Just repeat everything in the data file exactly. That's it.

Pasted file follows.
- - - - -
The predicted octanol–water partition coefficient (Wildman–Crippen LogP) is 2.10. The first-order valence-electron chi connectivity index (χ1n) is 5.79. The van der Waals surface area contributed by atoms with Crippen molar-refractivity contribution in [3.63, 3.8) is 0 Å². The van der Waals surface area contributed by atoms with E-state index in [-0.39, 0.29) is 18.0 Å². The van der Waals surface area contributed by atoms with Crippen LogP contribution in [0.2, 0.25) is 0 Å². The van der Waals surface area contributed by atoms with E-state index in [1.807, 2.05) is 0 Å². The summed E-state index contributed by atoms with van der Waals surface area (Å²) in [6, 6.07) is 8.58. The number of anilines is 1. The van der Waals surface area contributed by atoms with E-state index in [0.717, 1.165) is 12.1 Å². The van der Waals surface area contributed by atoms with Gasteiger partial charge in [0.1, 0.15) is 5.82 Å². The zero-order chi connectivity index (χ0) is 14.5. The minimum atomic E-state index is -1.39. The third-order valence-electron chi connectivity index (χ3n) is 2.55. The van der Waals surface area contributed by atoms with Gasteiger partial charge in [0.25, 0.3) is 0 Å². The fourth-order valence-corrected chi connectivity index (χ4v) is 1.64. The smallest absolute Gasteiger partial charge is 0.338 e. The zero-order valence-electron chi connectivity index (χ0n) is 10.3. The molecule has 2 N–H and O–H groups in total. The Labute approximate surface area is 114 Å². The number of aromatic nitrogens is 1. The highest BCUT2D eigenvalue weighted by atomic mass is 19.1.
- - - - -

The predicted octanol–water partition coefficient (Wildman–Crippen LogP) is 2.10. The first-order valence-electron chi connectivity index (χ1n) is 5.79. The van der Waals surface area contributed by atoms with Crippen molar-refractivity contribution in [3.63, 3.8) is 0 Å². The van der Waals surface area contributed by atoms with E-state index in [-0.39, 0.29) is 18.0 Å². The van der Waals surface area contributed by atoms with Crippen LogP contribution in [0.2, 0.25) is 0 Å². The van der Waals surface area contributed by atoms with E-state index in [1.807, 2.05) is 0 Å². The summed E-state index contributed by atoms with van der Waals surface area (Å²) in [6, 6.07) is 8.58. The number of anilines is 1. The van der Waals surface area contributed by atoms with E-state index in [0.717, 1.165) is 12.1 Å². The van der Waals surface area contributed by atoms with Gasteiger partial charge in [0.1, 0.15) is 5.82 Å². The zero-order chi connectivity index (χ0) is 14.5. The minimum atomic E-state index is -1.39. The third-order valence-electron chi connectivity index (χ3n) is 2.55. The van der Waals surface area contributed by atoms with Gasteiger partial charge in [0.25, 0.3) is 0 Å². The fourth-order valence-corrected chi connectivity index (χ4v) is 1.64. The smallest absolute Gasteiger partial charge is 0.338 e. The zero-order valence-electron chi connectivity index (χ0n) is 10.3. The molecule has 2 N–H and O–H groups in total. The Labute approximate surface area is 114 Å². The number of aromatic nitrogens is 1. The highest BCUT2D eigenvalue weighted by atomic mass is 19.1.